The Courier News from Blytheville, Arkansas on April 22, 1953 · Page 8
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The Courier News from Blytheville, Arkansas · Page 8

Blytheville, Arkansas
Issue Date:
Wednesday, April 22, 1953
Page 8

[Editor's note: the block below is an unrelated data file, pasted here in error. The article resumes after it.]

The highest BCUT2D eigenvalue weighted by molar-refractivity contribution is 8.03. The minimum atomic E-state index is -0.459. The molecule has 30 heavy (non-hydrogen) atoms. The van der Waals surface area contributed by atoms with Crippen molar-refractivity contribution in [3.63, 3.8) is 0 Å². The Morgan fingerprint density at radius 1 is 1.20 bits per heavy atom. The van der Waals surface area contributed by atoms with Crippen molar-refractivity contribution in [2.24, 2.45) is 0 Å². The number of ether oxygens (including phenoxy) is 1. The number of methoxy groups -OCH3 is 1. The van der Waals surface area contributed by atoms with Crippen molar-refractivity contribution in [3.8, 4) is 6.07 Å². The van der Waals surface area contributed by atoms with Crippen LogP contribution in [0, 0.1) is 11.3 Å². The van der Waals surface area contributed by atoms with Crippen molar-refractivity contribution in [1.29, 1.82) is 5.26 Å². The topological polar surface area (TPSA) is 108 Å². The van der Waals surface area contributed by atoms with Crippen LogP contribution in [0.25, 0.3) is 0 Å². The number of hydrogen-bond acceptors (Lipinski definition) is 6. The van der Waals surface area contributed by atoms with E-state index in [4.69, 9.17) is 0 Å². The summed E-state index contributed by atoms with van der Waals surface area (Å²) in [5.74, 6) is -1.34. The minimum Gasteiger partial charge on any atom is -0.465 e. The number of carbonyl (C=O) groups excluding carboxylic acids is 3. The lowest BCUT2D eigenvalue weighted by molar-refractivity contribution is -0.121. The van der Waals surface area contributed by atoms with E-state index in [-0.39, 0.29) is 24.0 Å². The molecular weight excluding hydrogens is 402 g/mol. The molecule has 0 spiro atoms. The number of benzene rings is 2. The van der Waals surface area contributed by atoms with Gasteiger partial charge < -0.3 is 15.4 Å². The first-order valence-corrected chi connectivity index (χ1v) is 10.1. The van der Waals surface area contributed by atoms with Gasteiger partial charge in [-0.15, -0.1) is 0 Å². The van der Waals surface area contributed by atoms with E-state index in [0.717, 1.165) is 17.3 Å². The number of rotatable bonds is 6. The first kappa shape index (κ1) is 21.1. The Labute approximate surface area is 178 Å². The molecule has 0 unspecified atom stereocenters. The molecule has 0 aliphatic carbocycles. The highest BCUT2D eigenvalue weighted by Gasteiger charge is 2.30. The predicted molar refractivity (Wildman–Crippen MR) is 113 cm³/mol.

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PAGE EIGHT f AKIC.T TOTmTKR NEWS WEDNESDAY, APRIL H, 1958 THE BLYTHEVILLE COURIER NEWS THE COURIER NEWS CO. H. W. HAINES, Publisher HARRY A. HAINES, Assistant Publisher A. A. FREDRICKSON, Editor PAUL D. HUMAN, Advertising Man»ger Sole National Advertising Representatives: Wallace Wltmer Co., New York, Chicago, Detroit, Atlanta, Memphis. Entered as second class matter »t the post- office at Blythcvllle. Arkansas, under act of Congress, October 9. 1917. Member of The Associated Press SUBSCRIPTION RATES: By carrier in the city at Blythcville or «ny suburban town where carrier service to maintained, 25c per week. By mail, within a radius of 50 miles, $5.00 per year'$2 50 for six months, 51.25 for three months; by mail outside 50 mile zone, »12.50 per !«« payable in advance. Meditations And I fell at his feet to worship him. And he said unto me, See thou do It not: I am thy f«l- lowservant, and of thy brethren that have the testimony of Jesus: worship God: for the testimony of Jesus Is the spirit of prophecy. — Rev. 19:10. * * * The tongue blessing Qod without the heart is but a tinkling cymbal; the heart blessing Ood without the tongue Is sweet but still music; both In concert make their harmony which fills and delights heaven and earth. — R. Yenning. Barbs Among the greatest pieces of fiction anywhere is the one about having a little extra work to do at the office. * * * Twelve stenographers In one office In an Ohio clly were off with fla at She s;rne time. Bad spells are part of the business. * * * A zoo attendant says baby pigs can learn things. At least, to make hogs of themselves. * » * Once there was a tourist who said he Intended to get started at 5 ».m. — and did i t * * Killing time Is one of the best ways of murdering opportunities. State Liquor Control Is Bad in Principle The Arkansas Fair Managers Association, threatening wholesale liquor dealers with state control in retaliation for the dealers' refusal to halt a fight against a liquor tax increase, has a wildcat by the tail. Whether the fair managers will let go while a graceful retreat is still possible remains to be seen. If they hang on, the battle will be something to behold. More than just forcing from business the state's nine wholesale liquor dealers is at stake in this row. A principle is involved, a vital principle. This principle is nothing new. Tt has been a subject of much discussion during the past 20 years. Tt is the old question of state or federal governmfcnts going into business, of public ownership vs. private enterprise. As we see it, the state (or federal) government has no more ethical or moral right to enter the liquor business than it has the grocery business, the clothing business, the power business or the newspaper business. Money for state, district and county fairs a:-rl livestock shows lies behind the whole business. The last legislature cut the wholesalers' legal mark-up from 13 to 10 per cent, with that three per cent dii'i'trence to be used for the livestock slmws. The dealers then began petitioning for submission of this act to the voters, and the fair managers hit hack by threatening a similar move for state control. A shortage of state general funds resulted in these shows being omitted from Gov. Cherry's financial program. Hence the scurrying for funds from other sources. And it must be remembered the stale itself is not involved; just two groups fighting over state tax money. To gtt to the base of the fight, we are not sold on livestock shows as a reason for the slate to take over any private business. Just why these shows should be subsidized by the state is not clear. The state, of course, should take carfe of the state livestock show, preferably with Resources and Development Commission funds since it is basically a promotional proposition. District and county fairs, however, ought to be put on their own. If local support won't do the job, then there's some doubt that they are serving a useful purpose. It is, Wfc suppose, natural that the fair managers should jump on the liquor business. Cigarettes and whiskey are popular items — popularly used, popularly cussed as sinful and properly clobbered by every legislator who ever dug for a tax dollar. The fact that liquor already has bten taxed to the point of diminishing returns and to the bootleggers' delight apparently hasn't occurred to many people. ( However, when tax money is sought to the extent of putting people out of business the time has come to draw a line. Reds Practice Dishonor Proudly If you were the betting type, you could have figured it for a sure thing that the Communists would use the designated Allied prisoner routes in North Korea to move large military supplies free of the bombing hazard. They did, of course. It's not so long ago, but a lot of us may have forgotten that in the early stages of the Korean war the Reds used civilian refugees en masse to cloak armed thrusts across bridges and other barriers. Nobody really expects any show of honor from these fellows, but we still are always a little shocked at each display of dishonor. Tn between times, we get to thinking that maybe next time they'll be different. Naturally, they never are. Communists practice dishonor as proudly as we practice its opposite. The only time you can expect them to act honorably is when you have so trapped them that they have no alternative. Those are the only conditions, incidentally, under which we shall ever get an enforcible peace from the Reds on any front in the world. headers Views To the Editor: I think It's time our leaders of the town go ahead with n sewer plan to the best of their ability and quit worrying with the people. That's what we elect them for, to run the city, and to me sewerage Is the most vital issue at present. I own some property in town and I do not mind more tax for this purpose. These people who are objecting (should have) to live on Highway 01 South and pass over this filty ditch all summer. Sometimes the odor Is so strong we have to eat our dinner behind closed doors In hot weather. I know of nothing more disgraceful to the town than this. A man Kivt in my shop window and counted the cars that passed for M minutes. There were 98. Just think at tills rate how many smelled this ditch for a day, a week. These are people coining In to trade. I drive over the county in my business quite a bit, and so many people ask me how I stand to live so near that unsanitary ditch. When the Lever- Board vailed our taxes, it did'not ask me; it just notified me. So did the telephone company and tiie water company. I , have managed to pay all this, Just as I can for sewers. It was my understanding that we would have to have (new sewers) before the government would let the air base re-open. I hnve always thought that the two per cent sales tax the fairest tax we pay. I now think every one wiio uses water can pay a small tax and that will be the fairest way. But I am sure if this is left to out of town officials, they will work out u tfoocl plan. Mrs. Howard Bowen To the Editor: T am against the new sewer system plan because I have my sewer paid out, and ho one in tills city helped me pay it out. I don't think it would be fair at all to help people sitting in their fine new houses pay for ... a sewer system. That .veins to be double duty on all of us, the way I see it. Name withheld by request Views of Others Horrible Outlook The American Automobile Association announces that 22,000,000 car owners — ft new record — will take to the highways this year for their vacations. There never was a better reason for a sane man to stay in his own back yard. — Knoxvillc tTenn.) News-Sentinel. SO THEY SAY I think that Malcnkov was caught in a dilemma of either making war or peace. He chose to have the peace talks in order to solidify his position because he Is not too sure of himself. — Lt.-Gen. Robert Eichclberger (Ret.) one-time 8th Army commander. * * * A majority of Washington writers are longtime New Deal supporters and arc inclined to view the new .administration with a critical eye.— they tend to be anti-Kcpubllcan. — Senator Taft (R., Ohio) calls for a thorough invcsttca- tion of the Truman administration. One False Move Could Be Fatal Peter Edson's Washington Column — Defense Department Budget Cut Of 10 Per Cent Is Best Guess Now Erskine Johnson IN HOLLYWOOD HOLLYWOOD — (NEA)~ Inside reason for Dennis Day's sudden trip to New York: is to talk to his TV' sponsors about filming his show for the 1953-54 season. "They're not fighting me about it, so it looks good," he confided. "I'm most interested in some of the pressure being taken off me so I have a week off once in a while." Dennis' version of why the show format was changed after the first season: "Verna Pelton was wonderful as my mother, but the sponsors felt that the show made me too kiddish. I was too much like a 16-year-old boy, a sort of Henry Aldrich, that confined me too much. The bachelor characterization has worked out much better.' Hollywood's major studios, who are refusing to lease old movies to the home screens, are doing double-takes over Republic Pictures' TV sales. President Herbert J. Yates told an annual stockholders' meeting: "We anticipate a bigger profit market in films for television than in pictures for the theater. There will be more profit for our company in the next two years than ever before, even better than with the jam-packed houses during the war years." Republic films rriade between 1935 and 1943, he said, will earn $4,000,000 on television this year! PROSPECTOR—'53 STYLE THIS-MODERN-WORLD note: U-I rented the decaying shack of a prospector in the middle of I'etcr Edson WASHINGTON —(NEA)— When the Truman administration's $4; billion military budget for next year was tossed back at the Department of De fense by the Eisenhower admin tstratlon, with instructions to cut it back to essentials, one of the younger staff officers who had worked on the original estimates sighed wearily and said: Well, I guess the first thing to do is get the Republican definition of an 'essential.' " To dale, this definition has never been put in writing. But pro- ram by program. Defense Secretary Charles E. Wilson and his icw Pentagon team have been cutting hack manpower require- n e n t P and forcing reductions vhercver they could. Best guess mw is that the defense budget for he year beginning next July 1 vill be cut by nt least 10 per cent, • over $4 billion. Assistnnt Secretary of Defense V. J. McNeil—an ex-admiral who las been kept over on the job of lomplroiler of the armed services >y the new administration — was irourier of the original 1954 budget nan any prepared since unifica- 1011 was begun. When tiiis budget was announced firly Ir January, McNeil declared hat there had been real service ;ooperat:on in its preparation. Nobody tmd raised a loud voice of Totest over any decision. And for he fii^t time there had ben real consideration of the possibility of buying too much or too many of seme 800 major items, led by tanks and trucks. The size of the budget was de- termiand not on the basis of how I much mongy they thought they I largely obligated for future spend- could get from Congress, or what i ing. For next year an additional the taxpayers would stand for. Instead, the first determination was how big an armed force the country had to maintain at home and abroad. Broad Calculations to Figure Costs Then they started figuring what it would cost to keep this force in being, with a reserve of all supplies needed for a full year of all-out war. The size of the armed forces— a maximum of 3,700.000 men in all services—had been set by Congress before. Translated, that was enough manpowerfor a . Navy of 400 combat vessels, 77 Naval air squadrons, three divisions of Marines and three Marine air wings; an Army of 20 divisions plus 18 combat teams, the National Guard and the reserves: an Air Foi now over 100 wings, to be creased gradually to 143. The number of bases, camps and schools to be operated for this force was determined and the cost of their maintenance added up. The degree of modernization was decided on to find what equipment replacement costs would be. This took into account such things as the fact that combat planes wear out in from three to five year.s even when the3 r 're not in combat. The number of hours these planes could be flown for training purposes had to be determined, and the cost estimated. All these and a lot more calculations like them are what really determined the size of next year's military budget. The important point about cutting this budget Is that any cuts mean some of these things won't get done, and there will be that much less national defense. As of July 1, 1953, the Department of Defense estimates it will p e a ciedit of some $62 billion in the Treasury — unspent but $41 billion of new spending authority was asked in January. Congress Aimed at Carryovers Originally, the services expected to write checks tor about $43 billion worth of military pay, subsistence and supplies in the fiscal year ending June 30, 1954. This would leave an unspent credit of $60 billion as O F July 1, 1954. Secretary Wilson points out you can't save money by cutting a credit fen money not yet appropriated. Nevertheless, these large carryovers have been the special targets for congressional economy knife-throwers. The fact tha t it takes a long Lime to tool up a. factory and get into mass production on a new model plane, tank gun or guided ice missile is what muses these ear- in- ' ryover credits -necessary. If the holdovers are cut back, it simply means that there will be fewer weapons available in the future than there would be otherwise. Secretary Wilson has been polishing off plans to cut back on the defense production base. This means that a number of stand-by arms plants that, hnve been running at less than peak capacity will be closed down entirely. Others will be put into fuU production, to cut down unit, and total costs. This will be a complete change from the defense production policies of C. E. Wil?on the former defense mobilization director. But thi. c . whole .subject of how broad a defense production base would be needed in case of all-out war is still undecided. Harold Vance of Studebaker ran a survey on it last year and came up with the answer tha'. the presently planned base was far too small. His report was that it might take S2 billion or more in new plants. There's only half a billion for that in the Truman budget. the Doctor Says— By EDWIN P. JORDAN. M.D Written for NBA Service Curious behavior reaction to t thorn because I do not want to circumstances may or may not be I suggest some new phobia to a suasions of true mental disease. A I ccptible person! reader recently nskcd for :v discussion of one of these, namely kleptomania. Tlils may be simply defined as an irresistible desire to steal—the object stolen may not be needed or <iven wanted by the person who taxes it, but he or she simply cannot resist the temptation of picking something up in a store, locker room, or even in a home. When caught, the kleptomaniac frequently does not know why he or she behaves that way—"I just can't help it" is the frequent response to questioning. Untold misery has been caused to the relatives of someone who is a kleptomaniac. The problem of treatment Is often complicated and difficult and the aid of a psychiatrist should always be enlisted. Among other curious problems of a somewhat similar nature are the fears or phobias which appear to afflict so many. 1 am not talking about normal fear, which almost all of us have experienced, but about those persons who are u.'-rllied of something which is imaginary, or which carries such slight risk that It is ordinarily miiorcd. Severe phobias are those which persons cannot overcome by thcm- sa'ivcs. This kind of thing: may be n symptom of real mental disease and the aid of a psychiatrist should bt sought. There are many kinds of fears aiid I shall mention only i Icw of One fear is called acrophobia, which is fear of great heights. This seems to be quite common — probably so much so that It is almost "normal." There is another lear called bathophibia, which really means fear of great depths Instead of what It sounds like. MARKS .OF PHOBIA There are other phobias with long and astonishing names and even stranger meanings. Here are a few:: apiphobia—fear of bees: automysophobia—fear of being dirty; bibliophobla—dislike of books; cl'F.rophobla—fear of gaiety, and necrophobla—or fear of death. Obviously the last is a fear which nciirly everyone has. .It is a true pnnbin only when a person thinks about death abnormally often. True phobias make the victims miserable and can completely dominate their lives and points of view. Even when the nature of leai seems amusing to thp outsider, it is a constant source of annoyance to the person Involved. Should anything be done about these abnormal fears? The answer is yes, if possible. But remember, fear is not abnormal unless excessive. WARM WEATHER, bock beer and the sign of the goat, an earlier Enster and such things just nbout have the groundhog blushing H It were not for so many flu victims, .10 we just sny, "Sprig's gubl" — Lexington Herald. • JACO8Y ON BRIDGE Avoid Opponent Who Gives Trouble By OSWAL D.IACOBY , Written for NEA Service What do you do when you are walking along the street and see on the crowded sidewalk that you are going to encounter somebody you don't like? Maybe you just grit NORTH II 4&7 V A • 98732 4KQ987 WEST EAST 4 AQJ53 4 10 92 VKQJ107 V8432 • 105 »QJ6 + 4 A532 SOUTH (D) 4K64 V965 • AK4 A A J 10 6 North-South vul. South Weot North East 1* 14 24 Pass 2 N.T. 3V 44 Pass 54 Pass Pass Pass Opening lead—f K your teeth and keep right on, but if you are the cautious type you might execute an "avoidance play" by crossing the street and doing your window-shopping on the other side. The same sort of avoidance play Is possible In bridge. You go out of your wny to avoid the opponent | who can be troublesome to you. One of the methods of doing this is illustrated in today's hand. West opens the king of hearts and dummy wins with the ace. You are playing the hand as declarer in this slightly ambitious contract of five clubs. How do you plan to play the hand? Sooner or later, of course,' you are going to draw trumps, but that is only part of your plan. You are going to ruff your two losing hearts in dummy sooner or later, but that likewise is only part of your plan. The burning question is what to do to avoid the loss of two spades and a diamond. The bidding makes it perfectly clear that West has the ace of spades. Hence you cannot expect to win a trick with the king of spades. Your best plan is to establish dummy's long diamond suit and to discard two of your spades on dummy's extra diamond. In the process of establishing dummy's diamonds, you must avoid giving the lead to East. One diamond trick must be given up to the opponents, but you must make sure that this trick is given to West rather than to East. If you made' the mistake of allowing East to gain the lead, he would lead a spade and you would promptly lose two tricks in that suit. Here is how you "cross the street" In order to make sure of avoiding the dangerous opponent. You draw two rounds of trumps with the ace and king, and then lead the nine of diamonds from the dummy. If East plays low, you can likewise play low from the South hand, and West must win the diamond trick with the ten. If East covers with the jack (a dangerous play) you can win with the king and ruff a heart in dummy to lead the eight of diamonds through. East will be obliged to' play low the second time even if tie has played a high diamond the first time. In this way you make sure that West wins a diamond trick. It is now easy for you to clear your remaining top diamonds, draw the third round of trumps ending in dummy, and run two diamonds in order to discard two spades from your hand. the Mojave Desert wasteland for a sequence in "Tumbleweed." But before the .studio could turn a camera, they had to remove the TV aerial from the prospector's humble abode. Now it can be told: Wanda Hendrix shudders when she tells it, but she turned down the co-starring role with Charles Farrell in "My Little Margie." "I didn't think it had a chance," wails Wanda. Gale Storm, by the way, has been given the same orders that Jane Russell got now that she's turning on the sex appeal in Margie. No move publicity about her religious activities. IN THE TV EYE: :Andy Devine. Andy gets the laughs in "Wild Bill Hickok" but 27 years ago Hollywood considered him the romantic type. Then along came sound and his high, rasping voice put him in the comic league. "But don't rule me out as a romantic," he says. "I've had a couple of kissing scenes in my career. In one picture I kissed Martha Raye, and in another I kissed my horse." Theres a buzz from Europe that Orson Welles and Charley Chaplin (?) are getting together to write and star in a movie. Orson, its said, has talked to Julie Wilson in London about the feminine lead. Donald O'Conner will rest his dancing feet and pull himself together emotionally this summer. Its his first free period in two years, Sign-of-the-times note: Photographs of television stars have replaced all the movie-star photos on the walls of the coffee shop at General Service Studio. If movie screens get wider and wider, as announcements indicate, theaters will have to Install swivel chairs. 'Im still waiting, by the way, for Sillymascope Productions to announce a new film process re- Press - agents - think - of-everything note: The 6 a. ,m. showing of "The House of Wax" In LA for Warners 24-hour marathon premiere had electric razors .he lobby for gents who had just rolled out of bed. 75 Years Ago In BlytheYille f Dr J. L. Guard last night underwent an emergency appendectomy at Blytheville Hospital. A eon has been born to Mr. and Mrs. Graham Sudbury at WaUs Hospital. The baby, who weighed seven pounds, has been named Roger Wheatley. Mrs. C. W. Garrigan and Miss Mary Blanch? Gay are spending some time in Memphis. © NEA ( After complaints from miles around, Arch Nearbrite gave up the idea of playing the bass '< drum and cymbals in the town band and has quit practicing every night. Blossom Bouquet Answer to Previous Puzzle HORIZONTAL 1 Sweet 4 dragon 8 Lemon- scented herb 12 Supply with weapons 13 Heal 14 Eye middle tunic 15 By way of 1C Straightness 18 Registers 20 After (Fr.) 21 One of the Caroline Islands 22 Newts 24 Building additions 26 Growl 27 Drink slowly 30 Cover the inside again 32 Turn 34 Herbaceous plants 35 Wild ass 36 Distress signal 37 Royal Italian family name 39 Threw 40 Scent, as of a bouquet 41 Twitching 42 Hoist 45 First . 49 Preceded 51 Individual 52 Sacred image I 53 Withered 154 Shoshonean Indian I 55 Corded fabrics j 56 Those in favor 1 57 Knight's title VERTICAL 1 Prepare th« way 2 Its national flower is the shamrock 3 Lilylike blossom 4 Upper head skin 5 Of no effect 6 Ascended 7 Wooden pin 8 Collides with 9 State 10 Unaspirated 11 Tangles 17 Hydratcd mineral 19 Desert green spot 23 North Atlantic Islands 24 Ages 25 Gauzy fabric weave 26 Prepared painting surface 27 Wise 28 Followers 29 Impudent 31 Required 33 Unspoken 38 More hackneyed 40 Kilns 41 Ocean movements 42 Maiden fern 43 Noun suffix 4-1 Upon 46 Roman emperor 47 Opposed 48 Ogle : 50 Viper H 5